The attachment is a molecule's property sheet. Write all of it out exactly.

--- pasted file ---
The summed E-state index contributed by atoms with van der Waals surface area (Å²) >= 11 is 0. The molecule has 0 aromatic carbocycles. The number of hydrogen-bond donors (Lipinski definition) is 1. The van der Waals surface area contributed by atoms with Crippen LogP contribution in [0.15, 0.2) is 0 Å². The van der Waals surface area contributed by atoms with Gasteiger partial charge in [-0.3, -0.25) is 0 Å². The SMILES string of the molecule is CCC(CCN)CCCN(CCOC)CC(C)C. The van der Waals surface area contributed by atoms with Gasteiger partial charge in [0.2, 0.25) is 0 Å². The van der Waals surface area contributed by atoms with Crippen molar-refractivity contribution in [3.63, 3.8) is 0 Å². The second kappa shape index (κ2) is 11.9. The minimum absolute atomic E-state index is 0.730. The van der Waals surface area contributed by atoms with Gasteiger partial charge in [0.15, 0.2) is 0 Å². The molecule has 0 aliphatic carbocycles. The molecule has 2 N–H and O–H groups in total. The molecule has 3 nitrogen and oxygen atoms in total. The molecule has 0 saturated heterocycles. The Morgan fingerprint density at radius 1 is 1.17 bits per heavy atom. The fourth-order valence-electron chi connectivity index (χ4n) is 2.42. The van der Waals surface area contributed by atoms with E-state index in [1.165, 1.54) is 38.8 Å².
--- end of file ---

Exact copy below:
The summed E-state index contributed by atoms with van der Waals surface area (Å²) >= 11 is 0. The molecule has 0 aromatic carbocycles. The number of hydrogen-bond donors (Lipinski definition) is 1. The van der Waals surface area contributed by atoms with Crippen LogP contribution in [0.15, 0.2) is 0 Å². The van der Waals surface area contributed by atoms with Gasteiger partial charge in [-0.3, -0.25) is 0 Å². The SMILES string of the molecule is CCC(CCN)CCCN(CCOC)CC(C)C. The van der Waals surface area contributed by atoms with Gasteiger partial charge in [0.2, 0.25) is 0 Å². The van der Waals surface area contributed by atoms with Crippen molar-refractivity contribution in [3.63, 3.8) is 0 Å². The second kappa shape index (κ2) is 11.9. The minimum absolute atomic E-state index is 0.730. The van der Waals surface area contributed by atoms with Gasteiger partial charge in [0.15, 0.2) is 0 Å². The molecule has 0 aliphatic carbocycles. The molecule has 2 N–H and O–H groups in total. The molecule has 3 nitrogen and oxygen atoms in total. The molecule has 0 saturated heterocycles. The Morgan fingerprint density at radius 1 is 1.17 bits per heavy atom. The fourth-order valence-electron chi connectivity index (χ4n) is 2.42. The van der Waals surface area contributed by atoms with E-state index in [1.165, 1.54) is 38.8 Å².